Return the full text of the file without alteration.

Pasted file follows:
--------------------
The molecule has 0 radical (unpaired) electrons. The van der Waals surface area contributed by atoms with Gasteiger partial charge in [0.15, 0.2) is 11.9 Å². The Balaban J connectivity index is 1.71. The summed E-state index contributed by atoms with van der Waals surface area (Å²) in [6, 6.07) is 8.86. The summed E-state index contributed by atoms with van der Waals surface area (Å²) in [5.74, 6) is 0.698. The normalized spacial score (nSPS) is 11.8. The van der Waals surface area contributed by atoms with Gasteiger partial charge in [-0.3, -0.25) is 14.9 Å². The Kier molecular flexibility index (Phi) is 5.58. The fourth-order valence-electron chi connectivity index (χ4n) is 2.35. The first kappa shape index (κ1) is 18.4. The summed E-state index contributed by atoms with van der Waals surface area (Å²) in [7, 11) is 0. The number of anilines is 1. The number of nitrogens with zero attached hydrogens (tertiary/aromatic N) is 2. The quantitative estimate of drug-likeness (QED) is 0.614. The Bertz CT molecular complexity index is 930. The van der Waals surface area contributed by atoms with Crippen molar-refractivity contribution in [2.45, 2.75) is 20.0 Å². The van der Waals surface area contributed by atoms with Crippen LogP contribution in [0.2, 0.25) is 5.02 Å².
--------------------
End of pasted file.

The molecule has 0 radical (unpaired) electrons. The van der Waals surface area contributed by atoms with Gasteiger partial charge in [0.15, 0.2) is 11.9 Å². The Balaban J connectivity index is 1.71. The summed E-state index contributed by atoms with van der Waals surface area (Å²) in [6, 6.07) is 8.86. The summed E-state index contributed by atoms with van der Waals surface area (Å²) in [5.74, 6) is 0.698. The normalized spacial score (nSPS) is 11.8. The van der Waals surface area contributed by atoms with Gasteiger partial charge in [-0.3, -0.25) is 14.9 Å². The Kier molecular flexibility index (Phi) is 5.58. The fourth-order valence-electron chi connectivity index (χ4n) is 2.35. The first kappa shape index (κ1) is 18.4. The summed E-state index contributed by atoms with van der Waals surface area (Å²) in [7, 11) is 0. The number of anilines is 1. The number of nitrogens with zero attached hydrogens (tertiary/aromatic N) is 2. The quantitative estimate of drug-likeness (QED) is 0.614. The Bertz CT molecular complexity index is 930. The van der Waals surface area contributed by atoms with Crippen molar-refractivity contribution in [2.45, 2.75) is 20.0 Å². The van der Waals surface area contributed by atoms with Crippen LogP contribution in [0.2, 0.25) is 5.02 Å².